Where I come from, I am an immigrant kid.

Living in Italy these past few years has taught me a lot about being displaced, or at least it has taught me a lot about the feeling of being displaced. Born to Italian immigrant parents in Ottawa Canada, I grew up with a few different cultures. We had a wonderful italian culture at home, the peasant culture of Northern Italy, the British Canadian traditions and my home town bordered Quebec, so there was also a very prominent French Canadian culture.

My parents had been very poor as children, dirt poor. My father had not tasted a banana until he arrived in Canada at the age of twenty-five and only owned his first pair of shoes when he entered the “Alpini” (Mountain Troops, who are an elite mountain warfare military corps of the Italian Army)at age 18.

My father sees his 18 months in that service as an absolutely beautiful time in his life. He ate three square meals a day, worked hard and had a warm bed to sleep in. He made friends he still speaks with today and he still proudly displays his feathered cap and photo of himself at that time in the family home.

But make no mistake, mom and dad did not have much when they left Italy and life in Canada gave them prospects they did not have back home in Italy. We had it much better growing up than they ever did. For me, it was hard to imagine “a family” far away. My grandparents were not prominent in my life and I only met them a few times on brief trips to Italy for weddings or summer visits. Long distance phone calls, trips, all of these things were still expensive propositions for a working family in Canada, so pretty much until I was 18, when I took a trip to Italy on my own, I didn’t feel all that connected to “veneto” where both my parents were born.

I had one of the most profound experiences in my life on a trip to Italy at that age. My aunt drove me to the town my father grew up in and I had the experience of seeing my own face, meeting my own people, face to face for the first time. It seemed everywhere I looked, I saw some part of me, my eyes, the bone structure of my face, a mannerism. The experience stays with me to this day. Its the sensation of belonging, of being a part of something. I could never feel this as a first generation immigrant kid.

It wasn’t until 24 years later I was able to move to Italy. Well, to Florence, which is a different country in Italy (at least it was until 150 years ago) and although I was raised Italian, my parents are both Italian and I am an Italian citizen I found that familiar feeling of not belonging. That’s partly because my italian language was a northern dialect, it’s also because, while geographically close to Veneto, the worlds are vast distances apart.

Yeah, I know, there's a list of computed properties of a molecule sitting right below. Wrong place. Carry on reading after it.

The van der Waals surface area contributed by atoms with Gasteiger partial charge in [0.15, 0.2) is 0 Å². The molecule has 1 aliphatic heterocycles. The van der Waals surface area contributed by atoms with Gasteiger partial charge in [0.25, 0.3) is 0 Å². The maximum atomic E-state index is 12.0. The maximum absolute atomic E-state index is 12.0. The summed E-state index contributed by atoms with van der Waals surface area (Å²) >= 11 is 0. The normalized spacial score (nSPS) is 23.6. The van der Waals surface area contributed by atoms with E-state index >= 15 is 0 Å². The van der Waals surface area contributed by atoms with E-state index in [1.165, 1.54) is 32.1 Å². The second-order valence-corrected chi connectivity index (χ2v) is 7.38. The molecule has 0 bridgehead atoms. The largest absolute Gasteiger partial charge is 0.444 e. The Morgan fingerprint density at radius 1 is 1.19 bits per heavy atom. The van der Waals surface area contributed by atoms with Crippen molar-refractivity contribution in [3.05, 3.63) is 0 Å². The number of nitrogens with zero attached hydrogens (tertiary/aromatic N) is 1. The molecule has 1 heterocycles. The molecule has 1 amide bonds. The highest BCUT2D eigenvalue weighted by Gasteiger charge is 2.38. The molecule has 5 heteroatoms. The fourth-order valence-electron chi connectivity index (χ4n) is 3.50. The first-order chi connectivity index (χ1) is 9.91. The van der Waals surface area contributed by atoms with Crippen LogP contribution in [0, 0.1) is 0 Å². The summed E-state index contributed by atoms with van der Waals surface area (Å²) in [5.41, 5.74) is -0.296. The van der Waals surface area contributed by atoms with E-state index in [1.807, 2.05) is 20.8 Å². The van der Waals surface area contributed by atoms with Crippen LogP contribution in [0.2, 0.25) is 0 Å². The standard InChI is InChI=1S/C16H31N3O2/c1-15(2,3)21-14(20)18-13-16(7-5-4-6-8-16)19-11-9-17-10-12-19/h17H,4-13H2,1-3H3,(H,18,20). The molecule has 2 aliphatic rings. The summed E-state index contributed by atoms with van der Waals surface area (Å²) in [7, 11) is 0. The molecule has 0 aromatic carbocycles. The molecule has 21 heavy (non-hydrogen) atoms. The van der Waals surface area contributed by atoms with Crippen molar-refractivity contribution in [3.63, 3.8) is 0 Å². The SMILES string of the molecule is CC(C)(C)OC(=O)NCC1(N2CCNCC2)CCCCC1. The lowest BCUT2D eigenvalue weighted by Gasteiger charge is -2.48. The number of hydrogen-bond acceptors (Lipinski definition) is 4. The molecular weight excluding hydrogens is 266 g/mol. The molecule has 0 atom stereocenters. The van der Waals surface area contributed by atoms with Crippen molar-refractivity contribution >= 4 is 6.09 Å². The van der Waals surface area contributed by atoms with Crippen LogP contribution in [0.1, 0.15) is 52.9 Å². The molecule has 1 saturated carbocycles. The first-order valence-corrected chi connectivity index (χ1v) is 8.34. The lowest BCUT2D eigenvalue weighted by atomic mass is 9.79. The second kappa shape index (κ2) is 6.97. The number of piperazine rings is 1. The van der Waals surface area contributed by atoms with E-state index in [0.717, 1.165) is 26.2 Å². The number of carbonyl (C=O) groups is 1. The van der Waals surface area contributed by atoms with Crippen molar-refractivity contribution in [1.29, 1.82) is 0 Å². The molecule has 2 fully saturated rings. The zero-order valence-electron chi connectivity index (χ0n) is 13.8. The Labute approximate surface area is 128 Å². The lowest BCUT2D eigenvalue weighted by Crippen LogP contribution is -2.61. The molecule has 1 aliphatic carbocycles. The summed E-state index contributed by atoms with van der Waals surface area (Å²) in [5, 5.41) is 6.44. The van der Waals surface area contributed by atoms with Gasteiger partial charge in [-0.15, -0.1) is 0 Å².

So, now I found myself and “immigrant adult”. Adapting and changing to both the written and unwritten rules of a new country. About the only place I could feel comforted was in the quality of the food. Here, I would easily say i felt truly at home. And this was the place from which I started, here is where i broke bread and made new friends, across dinner tables and lunch tables. I could invite new friends to my home where I could cook. I could retell a family story about my fathers household.

In postwar Northern Italy a staple food at my fathers table was polenta. Not the rolled up hard polenta you see in North American grocery stores, but rather, a hot pudding textured polenta served hot at dinner. The saying in my fathers childhood home, a dinner table with thirteen people, eleven children and parents around the table, was that “the polenta disappeared from the serving dish before the steam hit the ceiling.”

Well, for the first time last year, I was able to touch that actual ceiling. I was able to visit, with my father and mother, my fathers childhood home, now an abandoned Venetian farmhouse jutting out of a flat wet green field. A house where the stables warmed the children’s bedrooms above, where there was one sink for the whole family, where a 200 meter walk around a pig pen landed you at one of the outhouses in the middle of a cold winters night.

The photos are haunting. They hold my story, the story of my recent ancestors. People who laughed and joked and amused each other with stories about each other, the people in the village, their forefathers and their own crazy experiences.

As I sat around a table later that evening with many relatives, I could hear them tell one story after another, exchanging laughter and filling any empty space with another story, bigger than the last one, more exaggerated, funnier or sadder or rife with folklore. It was around these people and these places when I realized why I do what I do, it’s because I come from a line of storytellers, each more entertaining that the next, each with a unique voice.

Much can happen when you revisit your origins. Much can help define the missing spaces in you. I still know I am an immigrant kid and an immigrant adult as well, but I also know what I was born to do and that is to share stories; written, filmed, photographed, with all of you, my friends.


The field my grandfather farmed.




An Upstairs bedroom, one of three.




The only sink in the house.




The Kitchen where the polenta steam hit the ceiling.